Green Political Thought

How should human beings relate to the natural world? Do we have moral obligations to non-human animals? What about plants, rocks, eco-systems, or future human generations? Do we owe the environment moral consideration because it has value for us, or because it is valuable in itself? This course introduces students to the study of moral philosophy through a sustained engagement with issues of environmental concern. In addition to major theoretical approaches to the study of environmental ethics we will consider the ethical dimensions of a range of practical issues, including climate change, fossil fuel extraction/consumption, animal rights, biodiversity, land degradation, water, waste, air pollution, wilderness preservation, environmental racism, and environmental justice. The two overarching goals of this course are to provide students with a more sophisticated conceptual vocabulary to render moral judgement across domains and to engage students’ ethical reasoning and reflection on environmental issues in particular.

The Land Ethic

      • Aldo Leopold, “The Land Ethic,” 237-247.

Deep Ecology

        • Arne Naess, “Ecosophy T: Deep Versus Shallow Ecology,” 222-231.
        • Bill Devall and George Sessions, “Deep Ecology,” 231-237.

Social Ecology

        • Murray Bookchin, “What Is Social Ecology?,” in Environmental Ethics, Second edition, ed. Michael Boylan (Malden, MA: Wiley-Blackwell, 2014), 46-58.

Social Ecology

        • Robyn Eckersley, “Divining Evolution: The Ecological Ethics of Murray Bookchin,” in Social Ecology After Bookchin, ed. Andrew Light (New York: The Guilford Press, 1998), 58-78.


        • Karen Warren, “The Power and Promise of Ecological Feminism,” 389-406.
        • Vandana Shiva, “Women’s Indigenous Knowledge and Biodiversity,” 383-389.


        • Val Plumwood, “Deep Ecology and the Denial of Difference,” in Feminism and the Mastery of Nature (New York: Routledge, 1993), 165-89.


        • Holmes Rolston, III, “Naturalizing Values: Organisms and Species,” 130-143.
        • Ned Hettinger, “Comments on Holmes Rolston’s ‘Naturalizing Values’,” 144-147.

Climate Change: No Hoax

        • Naomi Oreskes, “The Scientific Consensus on Climate Change: How Do We Know We’re Not Wrong?,” 608-627.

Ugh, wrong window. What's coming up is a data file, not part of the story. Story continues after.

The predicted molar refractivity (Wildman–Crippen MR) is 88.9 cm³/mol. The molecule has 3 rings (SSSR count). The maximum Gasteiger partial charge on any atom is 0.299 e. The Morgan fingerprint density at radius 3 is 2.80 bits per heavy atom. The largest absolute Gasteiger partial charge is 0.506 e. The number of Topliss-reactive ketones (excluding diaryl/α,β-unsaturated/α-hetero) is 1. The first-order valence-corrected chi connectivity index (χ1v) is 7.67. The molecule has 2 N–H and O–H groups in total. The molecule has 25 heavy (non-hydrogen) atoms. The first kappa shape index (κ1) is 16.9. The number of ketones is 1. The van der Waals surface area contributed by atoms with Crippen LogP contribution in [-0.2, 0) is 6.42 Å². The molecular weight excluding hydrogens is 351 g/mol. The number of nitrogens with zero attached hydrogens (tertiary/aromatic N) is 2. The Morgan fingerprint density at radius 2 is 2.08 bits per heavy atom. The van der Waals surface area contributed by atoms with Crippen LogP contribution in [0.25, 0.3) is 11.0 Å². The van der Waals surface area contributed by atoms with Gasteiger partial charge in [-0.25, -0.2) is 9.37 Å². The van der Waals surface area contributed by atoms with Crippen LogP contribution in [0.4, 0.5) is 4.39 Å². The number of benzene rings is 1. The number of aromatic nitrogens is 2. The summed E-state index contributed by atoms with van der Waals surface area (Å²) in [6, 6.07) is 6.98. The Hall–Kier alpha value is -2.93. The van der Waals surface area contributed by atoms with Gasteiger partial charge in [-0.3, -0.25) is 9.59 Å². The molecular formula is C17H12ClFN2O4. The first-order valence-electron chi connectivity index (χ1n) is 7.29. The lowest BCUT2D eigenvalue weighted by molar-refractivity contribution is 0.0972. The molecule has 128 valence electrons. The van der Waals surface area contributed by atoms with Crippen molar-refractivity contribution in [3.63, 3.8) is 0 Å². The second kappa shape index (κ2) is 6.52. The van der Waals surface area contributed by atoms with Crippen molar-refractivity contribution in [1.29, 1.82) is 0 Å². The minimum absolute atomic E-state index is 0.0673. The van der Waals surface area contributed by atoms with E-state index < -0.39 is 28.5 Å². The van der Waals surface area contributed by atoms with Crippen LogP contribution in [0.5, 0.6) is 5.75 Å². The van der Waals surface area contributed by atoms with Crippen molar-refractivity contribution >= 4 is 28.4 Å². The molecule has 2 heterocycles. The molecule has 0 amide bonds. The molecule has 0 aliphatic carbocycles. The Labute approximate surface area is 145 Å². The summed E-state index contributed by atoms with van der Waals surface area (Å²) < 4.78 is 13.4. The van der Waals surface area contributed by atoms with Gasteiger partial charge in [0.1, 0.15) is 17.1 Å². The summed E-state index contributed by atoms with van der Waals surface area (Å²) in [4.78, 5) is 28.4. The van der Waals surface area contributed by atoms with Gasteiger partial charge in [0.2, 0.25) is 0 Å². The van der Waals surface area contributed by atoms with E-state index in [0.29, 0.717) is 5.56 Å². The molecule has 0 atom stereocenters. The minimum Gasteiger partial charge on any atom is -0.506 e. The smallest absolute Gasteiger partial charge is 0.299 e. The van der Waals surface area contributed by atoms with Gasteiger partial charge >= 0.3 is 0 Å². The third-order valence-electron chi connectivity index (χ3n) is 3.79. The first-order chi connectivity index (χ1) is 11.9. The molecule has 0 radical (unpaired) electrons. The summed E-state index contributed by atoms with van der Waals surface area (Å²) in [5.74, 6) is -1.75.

• Merchants of Doubt (2015)

Climate Change: Ethical Dimensions

Climate Change: Precautionary Ethics

      • Catriona McKinnon, “Runaway Climate Change: A Justice-Based Case for Precautions,” Journal of Social Philosophy 40, no. 2 (2009): 187-203.


        • David K. Keith, “Engineering the Planet,” 690-696.
        • Christopher J. Preston, “Re-Thinking the Unthinkable: Environmental Ethics and the Presumptive Argument Against Geoengineering,” 697-710.

Extreme Weather


      • Bill McKibben, “A Special Moment in History: The Challenge of Overpopulation and Overconsumption,” 716-727.
      • The Population Bomb? (2015)

The Tragedy of the Commons

      • Garrett Hardin, “The Tragedy of the Commons,” 728-738.
      • Elinor Ostrom, Joanna Burger, Christopher B. Field, Richard B. Norgaard, and David Policansky, “Revisiting the Commons: Local Lessons, Global Challenges,” 739-748.



        • Fred Magdoff and John Bellamy Foster, “What Every Environmentalist Needs To Know About Capitalism,” 464-485.

Environmental Racism

        • Robert Bullard, “Overcoming Racism in Environmental Decision-Making,” 315-331.
        • AWAKE: A Dream From Standing Rock (2017)



        • Hilary French, “You Are What You Breath,” 781-788.
        • William F. Baxter, “People or Penguins: The Case of Optimal Pollution,” 793-798.


        • Rajendra Pradhan and Ruth Meinzen-Dick, “Which Rights Are Right? Water Rights, Culture, and Underlying Values,” in Water Ethics: Foundational Readings for Students and Professionals, eds. Peter Brown and Jerry Schmidt (Washington: Island Press, 2010), 39-58.
        • Leasing the Rain (2008)


      • Peter Singer, “A Utilitarian Defense of Animal Liberation,” 96-105.
      • Eating Animals (2018)


      • Immanuel Kant, “Rational Beings Alone Have Moral Worth,” 85-87.
      • Tom Regan, “The Radical Egalitarian Case for Animal Rights,” 106-114.


        • Harley Cahen, “Against the Moral Considerability of Ecosystems.” 276-286.


Future Generations

        • Annette Baier, “The Rights of Past and Future Persons,” 60-69.
        • Richard B. Howarth, “Intergenerational Justice,” 70-82.


        • Edward Abbey, “Freedom and Wilderness, Wilderness and Freedom,” from The Journey Home.
        • Ramachandra Guha, “Radical Environmentalism and Wilderness Preservation: A Third-World Critique,” 307-314.

Environmental Justice


      • Michael Martin, “Ecosabotage and Civil Disobedience” Environmental Ethics, 12, no. 4 (1990): 291-310.
      • WATCH: If a Tree Falls (2011)